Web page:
At the southern end of the lake, the easterly path crosses a bridge over the outlet and reaches a T-intersection, where the westerly path rejoins. Turn left to continue south on the pathway. A short distance ahead, where the pathway splits again, follow the left fork, which soon passes the foundations of the former Swain’s Mill (on the opposite bank of the river) and crosses Pondfield Road. After proceeding through another wide section of the reservation, the pathway ends at 4.5 miles at Palmer Avenue, adjacent to the Lawrence Hospital Center. To reach the Metro-North Harlem Line Bronxville Station, turn left (east) onto Palmer Avenue. Metro-North trains north to North White Plains run every half hour, but connections at White Plains to Valhalla operate hourly.
To return from the Valhalla station to your car at Kensico Dam Plaza, walk south to the old station, currently a restaurant. Cross over the Taconic State Parkway at the traffic light (Cleveland Street), turn right onto Broadway, the village’s main street, and continue until you reach a church. Just beyond the church parking lot, take the faint path heading off to the left through the woods to the Kenisco Dam Plaza.Publication: Submitted by Daniel Chazin on 02/09/2012 updated/verified on 09/01/2018
This hike follows an interesting and scenic pathway parallel to the Bronx River and the Bronx River Parkway, with return by Metro-North train.
Whether you are going for a day hike or backpacking overnight, it is good practice to carry what we call The Hiking Essentials. These essentials will help you enjoy your outing more and will provide basic safety gear if needed. There may also be more essentials, depending on the season and your needs.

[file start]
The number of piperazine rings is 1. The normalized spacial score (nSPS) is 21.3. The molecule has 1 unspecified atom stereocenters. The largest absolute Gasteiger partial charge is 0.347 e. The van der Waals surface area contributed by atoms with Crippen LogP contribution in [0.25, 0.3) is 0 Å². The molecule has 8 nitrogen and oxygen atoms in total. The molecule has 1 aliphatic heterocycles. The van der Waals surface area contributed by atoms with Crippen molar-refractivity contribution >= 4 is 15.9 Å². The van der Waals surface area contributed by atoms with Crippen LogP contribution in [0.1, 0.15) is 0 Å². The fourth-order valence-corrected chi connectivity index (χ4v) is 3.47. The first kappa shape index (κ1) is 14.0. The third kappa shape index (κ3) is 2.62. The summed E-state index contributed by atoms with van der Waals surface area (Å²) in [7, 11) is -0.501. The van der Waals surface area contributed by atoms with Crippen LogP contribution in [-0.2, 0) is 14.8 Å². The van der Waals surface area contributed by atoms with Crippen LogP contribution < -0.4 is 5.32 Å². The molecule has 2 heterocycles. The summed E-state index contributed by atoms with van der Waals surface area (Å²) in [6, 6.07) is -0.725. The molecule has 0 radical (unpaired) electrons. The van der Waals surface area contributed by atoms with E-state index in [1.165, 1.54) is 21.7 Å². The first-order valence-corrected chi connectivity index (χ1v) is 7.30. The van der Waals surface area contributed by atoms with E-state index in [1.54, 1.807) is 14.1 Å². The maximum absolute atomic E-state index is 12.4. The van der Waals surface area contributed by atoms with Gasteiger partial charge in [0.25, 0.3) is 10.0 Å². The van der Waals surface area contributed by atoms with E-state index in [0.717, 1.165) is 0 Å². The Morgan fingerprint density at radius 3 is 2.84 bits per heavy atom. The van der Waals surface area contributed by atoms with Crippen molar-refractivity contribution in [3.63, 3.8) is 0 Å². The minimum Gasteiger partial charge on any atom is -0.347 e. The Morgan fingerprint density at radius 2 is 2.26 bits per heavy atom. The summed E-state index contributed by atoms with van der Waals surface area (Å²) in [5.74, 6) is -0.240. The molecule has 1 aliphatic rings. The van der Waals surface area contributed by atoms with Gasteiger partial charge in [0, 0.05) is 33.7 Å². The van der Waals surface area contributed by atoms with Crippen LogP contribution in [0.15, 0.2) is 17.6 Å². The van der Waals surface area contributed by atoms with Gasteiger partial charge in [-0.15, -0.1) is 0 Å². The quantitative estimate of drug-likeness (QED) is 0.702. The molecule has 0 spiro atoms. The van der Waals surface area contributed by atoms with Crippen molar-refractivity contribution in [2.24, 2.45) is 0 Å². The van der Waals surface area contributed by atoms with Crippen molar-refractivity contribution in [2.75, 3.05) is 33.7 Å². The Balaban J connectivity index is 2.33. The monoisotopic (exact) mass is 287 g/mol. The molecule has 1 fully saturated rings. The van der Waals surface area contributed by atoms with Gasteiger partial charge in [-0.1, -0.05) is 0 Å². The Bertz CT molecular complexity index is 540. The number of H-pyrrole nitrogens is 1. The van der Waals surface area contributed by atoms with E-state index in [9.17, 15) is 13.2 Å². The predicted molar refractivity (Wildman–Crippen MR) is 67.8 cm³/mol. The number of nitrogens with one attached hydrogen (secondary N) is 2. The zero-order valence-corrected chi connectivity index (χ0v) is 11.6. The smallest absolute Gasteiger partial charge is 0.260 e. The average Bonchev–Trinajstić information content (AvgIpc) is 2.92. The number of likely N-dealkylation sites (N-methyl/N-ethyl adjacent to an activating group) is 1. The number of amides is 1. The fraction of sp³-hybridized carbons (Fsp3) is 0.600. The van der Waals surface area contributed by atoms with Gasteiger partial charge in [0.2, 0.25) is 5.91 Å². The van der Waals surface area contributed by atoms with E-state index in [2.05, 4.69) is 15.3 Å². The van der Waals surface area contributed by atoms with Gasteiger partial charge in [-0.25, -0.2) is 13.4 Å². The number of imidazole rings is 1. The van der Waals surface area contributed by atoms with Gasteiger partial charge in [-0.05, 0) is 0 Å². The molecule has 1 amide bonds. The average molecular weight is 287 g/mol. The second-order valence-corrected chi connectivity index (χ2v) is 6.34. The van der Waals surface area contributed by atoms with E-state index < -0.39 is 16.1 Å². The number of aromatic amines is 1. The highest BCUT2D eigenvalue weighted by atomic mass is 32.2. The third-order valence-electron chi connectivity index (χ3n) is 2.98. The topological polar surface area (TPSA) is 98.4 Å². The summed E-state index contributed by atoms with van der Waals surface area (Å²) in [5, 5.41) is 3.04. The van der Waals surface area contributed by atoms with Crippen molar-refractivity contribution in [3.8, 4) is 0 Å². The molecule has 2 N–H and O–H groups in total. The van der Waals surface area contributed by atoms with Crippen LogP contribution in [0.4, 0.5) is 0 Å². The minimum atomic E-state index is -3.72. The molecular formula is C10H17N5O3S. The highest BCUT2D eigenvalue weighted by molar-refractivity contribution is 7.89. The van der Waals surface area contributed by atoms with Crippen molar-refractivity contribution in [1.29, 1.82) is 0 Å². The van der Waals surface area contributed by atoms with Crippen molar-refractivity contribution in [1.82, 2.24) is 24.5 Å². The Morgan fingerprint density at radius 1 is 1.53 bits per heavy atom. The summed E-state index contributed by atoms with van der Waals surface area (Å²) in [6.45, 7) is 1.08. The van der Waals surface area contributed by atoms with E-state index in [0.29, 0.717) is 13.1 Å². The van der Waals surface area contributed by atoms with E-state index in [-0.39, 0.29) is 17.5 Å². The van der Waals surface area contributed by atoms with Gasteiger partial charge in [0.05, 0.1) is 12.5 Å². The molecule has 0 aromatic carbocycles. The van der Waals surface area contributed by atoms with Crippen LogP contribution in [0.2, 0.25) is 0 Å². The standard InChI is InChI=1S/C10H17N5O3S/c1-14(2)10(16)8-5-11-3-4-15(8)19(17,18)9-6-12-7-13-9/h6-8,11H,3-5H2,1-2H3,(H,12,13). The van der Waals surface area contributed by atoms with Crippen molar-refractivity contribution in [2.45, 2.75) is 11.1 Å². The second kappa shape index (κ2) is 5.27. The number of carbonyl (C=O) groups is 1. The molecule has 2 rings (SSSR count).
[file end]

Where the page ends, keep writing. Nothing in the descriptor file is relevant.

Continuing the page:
Hiking Shoes or Boots
Water - Two quarts per person is recommended in every season. Keep in mind that fluid loss is heightened in winter as well as summer. Don't put yourself in the position of having to end your hike early because you have run out of water.
Map - Know where you are and where you are going. Many of our hiking areas feature interconnecting network of trails. Use a waterproof/tear-resistant Tyvek Trail Conference map if available or enclose your map in a Ziplock plastic bag. If you have a mobile device, download Avenza’s free PDF Maps app and grab some GPS-enhanced Trail Conference maps (a backup Tyvek or paper version of the map is good to have just in case your batteries die or you don't have service). Check out some map-reading basics here.
Food - Snacks/lunch will keep you going as you burn energy walking or climbing. Nuts, seeds, and chocolate are favorites on the trail.